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Debt Ceiling DebateA deal to raise the debt ceiling has now been reached, after weeks of incredible fear-mongering on the part of both bosses’ parties and Wall Street, and will reach the President’s desk by the deadline on August 2nd.  The contents of the final agreement remain rather vague, but the broad outline is enough to make clear what it means for workers in the U.S.  Did it have to be this way? Why didn’t the Democrats put up a fight?

A deal to raise the debt ceiling has now been reached, after weeks of incredible fear-mongering on the part of both bosses’ parties and Wall Street, and will reach the President’s desk by the deadline on August 2nd.  The contents of the final agreement remain rather vague, but the broad outline is enough to make clear what it means for workers in the U.S.  It includes $2.4 trillion in spending cuts.  President Obama stated on the 31st of July that “everything will be on the table,” and he has previously stated that Social Security and Medicare would not be spared cuts (in the name of “compromise”), so we can safely assume that a large portion of the $2.4 trillion in “savings” will be from the coffers of these vital public programs.

It is already clear that there will be significant cuts to student loan programs, totaling $22 billion over the next 10 years.  Tuition fees are already too high for many workers to attend institutions of higher learning. The defenders of the deal are already running damage control, saying that the cuts are necessary to preserve Pell Grants to the poorest students, but why should any students or workers have to pay for an economic situation entirely not of their doing.

Like a boastful comic book superhero having rescued us all from a burning building, lawmakers and party leaders on both sides of the Big Business aisle are currently patting themselves on the back for a job well done in “averting a national disaster.”  But these representatives are no Super-Men and -Women.  The debt “crisis,” as it was repeatedly referred to in the media, was a “manufactured crisis” as Mark Weisbrot of the Center for Economic and Policy Research pointed out.

As Weisbrot pointed out on TheRealNews.com, the short term deficit problem is the product of the economic crisis, and as we have explained elsewhere, in the current economic crisis, the capitalists wish to push through massive cuts in social services, in order to place the burden for recovery onto the working class. This is a situation that is not unique to the United States, but is currently being seen around the world.  In Greece, Italy, Spain, etc., the march of austerity has crept across Europe and has now made its way across the Atlantic to our shores.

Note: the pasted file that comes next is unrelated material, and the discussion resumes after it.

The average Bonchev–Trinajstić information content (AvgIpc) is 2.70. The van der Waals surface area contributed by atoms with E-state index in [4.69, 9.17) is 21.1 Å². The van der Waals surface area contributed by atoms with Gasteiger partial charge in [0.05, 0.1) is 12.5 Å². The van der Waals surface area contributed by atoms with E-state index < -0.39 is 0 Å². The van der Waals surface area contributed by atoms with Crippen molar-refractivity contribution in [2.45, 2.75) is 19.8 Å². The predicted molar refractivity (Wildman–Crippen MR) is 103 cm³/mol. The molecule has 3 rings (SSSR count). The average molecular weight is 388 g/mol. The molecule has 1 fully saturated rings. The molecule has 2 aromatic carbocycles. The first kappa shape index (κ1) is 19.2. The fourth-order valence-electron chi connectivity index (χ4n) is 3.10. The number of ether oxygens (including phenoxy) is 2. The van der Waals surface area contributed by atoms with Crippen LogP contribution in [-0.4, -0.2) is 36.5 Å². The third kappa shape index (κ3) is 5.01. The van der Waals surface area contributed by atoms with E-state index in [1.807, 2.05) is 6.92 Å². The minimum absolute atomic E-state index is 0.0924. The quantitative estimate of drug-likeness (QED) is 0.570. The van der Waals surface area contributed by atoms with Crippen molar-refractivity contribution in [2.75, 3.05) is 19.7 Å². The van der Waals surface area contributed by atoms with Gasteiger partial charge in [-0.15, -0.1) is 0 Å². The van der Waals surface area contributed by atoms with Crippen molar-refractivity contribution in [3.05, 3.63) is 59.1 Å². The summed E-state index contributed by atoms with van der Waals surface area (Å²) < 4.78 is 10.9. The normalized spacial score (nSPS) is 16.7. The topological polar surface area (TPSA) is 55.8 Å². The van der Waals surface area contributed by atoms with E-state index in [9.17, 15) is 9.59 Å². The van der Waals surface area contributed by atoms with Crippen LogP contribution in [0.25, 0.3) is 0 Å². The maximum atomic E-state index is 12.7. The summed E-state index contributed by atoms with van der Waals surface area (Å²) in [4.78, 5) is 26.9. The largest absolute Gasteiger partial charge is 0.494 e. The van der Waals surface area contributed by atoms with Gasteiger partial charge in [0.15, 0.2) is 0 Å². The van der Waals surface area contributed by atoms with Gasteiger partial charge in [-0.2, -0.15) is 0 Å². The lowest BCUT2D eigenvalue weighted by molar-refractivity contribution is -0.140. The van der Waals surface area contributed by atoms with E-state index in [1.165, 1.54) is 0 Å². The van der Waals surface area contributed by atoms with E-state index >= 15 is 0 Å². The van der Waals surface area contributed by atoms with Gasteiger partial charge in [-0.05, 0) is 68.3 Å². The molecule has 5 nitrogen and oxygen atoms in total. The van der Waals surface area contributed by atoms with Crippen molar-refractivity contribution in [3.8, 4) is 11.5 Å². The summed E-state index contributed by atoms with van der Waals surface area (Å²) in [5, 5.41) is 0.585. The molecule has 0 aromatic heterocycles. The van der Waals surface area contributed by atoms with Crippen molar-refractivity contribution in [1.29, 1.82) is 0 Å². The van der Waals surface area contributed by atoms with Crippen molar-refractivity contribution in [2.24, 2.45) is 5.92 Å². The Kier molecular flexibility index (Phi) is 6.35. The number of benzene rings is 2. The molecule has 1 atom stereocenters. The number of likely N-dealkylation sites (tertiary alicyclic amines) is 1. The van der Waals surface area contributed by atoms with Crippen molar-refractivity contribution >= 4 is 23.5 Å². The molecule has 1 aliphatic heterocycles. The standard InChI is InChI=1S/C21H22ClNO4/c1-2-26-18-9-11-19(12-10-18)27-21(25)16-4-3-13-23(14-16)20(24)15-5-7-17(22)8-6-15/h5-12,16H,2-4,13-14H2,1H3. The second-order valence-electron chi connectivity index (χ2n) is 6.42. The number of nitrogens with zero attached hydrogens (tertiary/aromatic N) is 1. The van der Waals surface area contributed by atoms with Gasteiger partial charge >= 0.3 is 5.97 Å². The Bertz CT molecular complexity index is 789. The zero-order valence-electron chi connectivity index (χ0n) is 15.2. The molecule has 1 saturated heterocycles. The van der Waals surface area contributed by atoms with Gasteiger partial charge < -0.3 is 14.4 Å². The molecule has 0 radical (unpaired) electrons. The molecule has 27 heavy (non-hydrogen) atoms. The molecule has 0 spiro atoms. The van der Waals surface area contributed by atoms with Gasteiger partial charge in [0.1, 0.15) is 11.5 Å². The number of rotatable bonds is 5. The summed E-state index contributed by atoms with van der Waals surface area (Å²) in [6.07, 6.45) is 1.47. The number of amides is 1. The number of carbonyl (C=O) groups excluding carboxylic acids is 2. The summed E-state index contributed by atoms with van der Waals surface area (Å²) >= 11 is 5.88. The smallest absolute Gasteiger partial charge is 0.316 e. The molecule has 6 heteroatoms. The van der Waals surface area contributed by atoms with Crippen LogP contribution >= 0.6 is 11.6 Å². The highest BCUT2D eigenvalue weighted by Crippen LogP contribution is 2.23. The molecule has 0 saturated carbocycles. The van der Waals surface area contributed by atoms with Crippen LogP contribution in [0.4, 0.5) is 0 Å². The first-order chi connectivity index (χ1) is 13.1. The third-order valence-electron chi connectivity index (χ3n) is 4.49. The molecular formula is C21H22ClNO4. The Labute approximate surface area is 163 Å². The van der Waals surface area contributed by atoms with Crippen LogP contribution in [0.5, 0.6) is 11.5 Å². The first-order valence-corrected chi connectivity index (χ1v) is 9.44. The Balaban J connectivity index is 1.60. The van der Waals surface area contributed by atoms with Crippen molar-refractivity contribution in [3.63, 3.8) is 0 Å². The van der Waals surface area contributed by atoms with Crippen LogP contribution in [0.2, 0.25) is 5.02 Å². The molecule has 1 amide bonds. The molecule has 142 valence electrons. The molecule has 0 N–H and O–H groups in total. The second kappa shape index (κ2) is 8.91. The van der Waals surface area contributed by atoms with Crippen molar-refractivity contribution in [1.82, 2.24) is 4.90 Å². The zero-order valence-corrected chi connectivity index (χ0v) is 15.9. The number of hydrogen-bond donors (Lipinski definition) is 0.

We saw the first symptomatic expressions of this tendency, this tactic on the part of the most virulently right-wing elements of the capitalist class, at the state level; first in Madison over Walker’s anti-union bill, then in the state shutdown in Minnesota over billions of dollars in cuts to the state budget, and currently the debate continues in state after state, with austerity facing the working class everywhere.  At each point, these state crises were and remain episodic brush-fires in what is in fact a developing much larger conflagration.

The real danger that the working class faces is the program of austerity, not the debt ceiling.  The country’s debt limit was merely a convenient excuse used by the ruling class, stroked with misinformation and fear through the medium of its politicians and media apparatus, much in the manner of a gun to our heads, in order to push through the cuts that they deem necessary to preserve the solvency of their system and the continuation of their rule.

What is the Debt Ceiling?

The debt ceiling is set by Congress and is the amount of money the country can borrow.  It has risen considerably from its initial cap of $11.5 billion in 1917 to its now incredible $14.29 trillion level, but nonetheless, it has risen 74 times since 1962 and 10 times since 2001, according to the Congressional Research Service.

The debt ceiling is raised every time a Congress agrees to increase spending or approve a tax cut.  The fact is that spending has already occurred at the time of a budget bill, so in actual fact, what any “debt ceiling” debate amounts to is whether or not the US will pay its incurred bills or not.

To not do so would badly effect the country’s “credit rating” around the world.  It is a sure bet that, as representatives of the Wall Street interests who would also suffer losses from such an outcome, neither the Democrats nor the Republicans would have allowed the country to “default” by not raising the debt ceiling and paying its debts.  However, the ruling class remains steadfast at the present moment about the need for cuts in spending.  In order to push this through, it was necessary for the Republicans, who express the needs of their class for cuts in a much more purified form, to use the threat of default, which would also have effects on the economy as a whole, to scare any wavering Democrats into full-scale surrender on a program of massive cuts, free of any (however minimal) taxation of the rich, placing the burden for their crisis squarely on the workers.